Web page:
Organizing for Jigsaw II.Working in your “expert” group. 1.Find 1-2 others who have your assignment. Hint: Hold up colored index card to find a match. 2.Talk about your chosen principle, using guiding questions on Activity Sheet #5. 3.Take notes so that you can share back with the “home” team of which you are a part. III. Return to your “home” group for sharing around about the 5 partnership principles.
The Final Partnership Principle: Reflection “Reflection stands at the heart of the partnership approach, but it is only possible when people have the freedom to accept or reject what they are learning as they see fit.”—p. 37
Reflection (p. 37) Looking Back—thinking about an event that has passed, how it went, and what we might have done differently Looking At—thinking about what we are doing in the midst of the act itself; monitoring how well an activity is going, making adjustments in real time Looking Ahead—thinking about how to use an idea of strategy in the future; explore how an idea might be shaped and modified to fit future action
Activity #6: Looking Ahead—How might I incorporate partnership principles into my work to nurture professional learning? WHAT? Individual reflection, looking ahead to potential use of partnership principles; sharing in district team WHY? Need to make meaning of content introduced over past hour; opportunity for individual choice and commitment HOW? Individual reflection, using questions for reflection on Activity Sheet #6; district team sharing, as desired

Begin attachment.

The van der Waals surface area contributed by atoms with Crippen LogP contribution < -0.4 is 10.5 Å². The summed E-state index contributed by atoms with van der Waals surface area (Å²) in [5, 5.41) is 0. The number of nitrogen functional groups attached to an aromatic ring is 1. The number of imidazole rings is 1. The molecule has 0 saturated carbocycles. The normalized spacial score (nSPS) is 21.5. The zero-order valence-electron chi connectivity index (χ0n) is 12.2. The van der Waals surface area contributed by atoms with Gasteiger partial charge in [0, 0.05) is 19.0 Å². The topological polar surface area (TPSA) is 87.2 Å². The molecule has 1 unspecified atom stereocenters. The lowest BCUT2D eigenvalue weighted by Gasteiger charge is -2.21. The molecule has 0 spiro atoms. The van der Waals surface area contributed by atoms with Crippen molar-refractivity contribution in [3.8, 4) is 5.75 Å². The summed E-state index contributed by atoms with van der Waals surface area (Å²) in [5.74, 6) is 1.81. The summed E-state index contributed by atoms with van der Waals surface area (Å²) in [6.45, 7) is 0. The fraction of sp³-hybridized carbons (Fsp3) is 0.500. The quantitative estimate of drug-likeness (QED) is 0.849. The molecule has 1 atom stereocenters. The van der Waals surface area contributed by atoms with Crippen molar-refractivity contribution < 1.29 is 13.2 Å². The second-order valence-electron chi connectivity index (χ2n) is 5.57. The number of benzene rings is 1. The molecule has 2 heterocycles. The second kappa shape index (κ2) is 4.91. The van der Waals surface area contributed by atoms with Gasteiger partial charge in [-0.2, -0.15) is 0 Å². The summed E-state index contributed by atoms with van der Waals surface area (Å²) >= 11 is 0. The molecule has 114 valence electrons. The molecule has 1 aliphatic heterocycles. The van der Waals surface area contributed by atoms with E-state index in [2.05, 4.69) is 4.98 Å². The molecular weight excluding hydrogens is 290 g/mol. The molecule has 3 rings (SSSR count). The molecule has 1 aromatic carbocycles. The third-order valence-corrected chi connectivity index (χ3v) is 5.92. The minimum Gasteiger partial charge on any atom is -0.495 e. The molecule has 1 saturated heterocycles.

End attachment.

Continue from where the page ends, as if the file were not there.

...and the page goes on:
Activity #7: “The Principal As Formative Coach”—4 A’s Text Protocol WHAT? Considering the potential of formative coaching by instructional leaders WHY? Formative coaching is aligned with partnership principles for professional learning and growth; this article provides a vignette of what formative coaching might look like HOW? 4 A’s Text-Based Protocol
"Teams are more effective when they have clarified expectations regarding how they will work together, translated those expectations into collective commitments, and use the commitments to monitor their working relationships on an ongoing basis." (Garmston & Wellman, 1999; Goleman, Boyztzis, & McKee, 2002; Katzenbach & Smith, 2003; Lencioni, 2005; Patterson, et al, 2008) p. 76, DuFour & Marzano, Leaders of Learning
Taking It Home— Team Work Plan for Creating Impact Schools I.Transfer:—What will you share with whom about the partnership principles and “principal as formative coach”? II.Support to Schools:—How can your KLN team work with PCN schools to support their transfer of learnings from PCN? III.Team Data Collection Tasks:—How can we proceed in finding out the current level of practice in our targeted schools related to Knight’s “core” or “guiding” questions?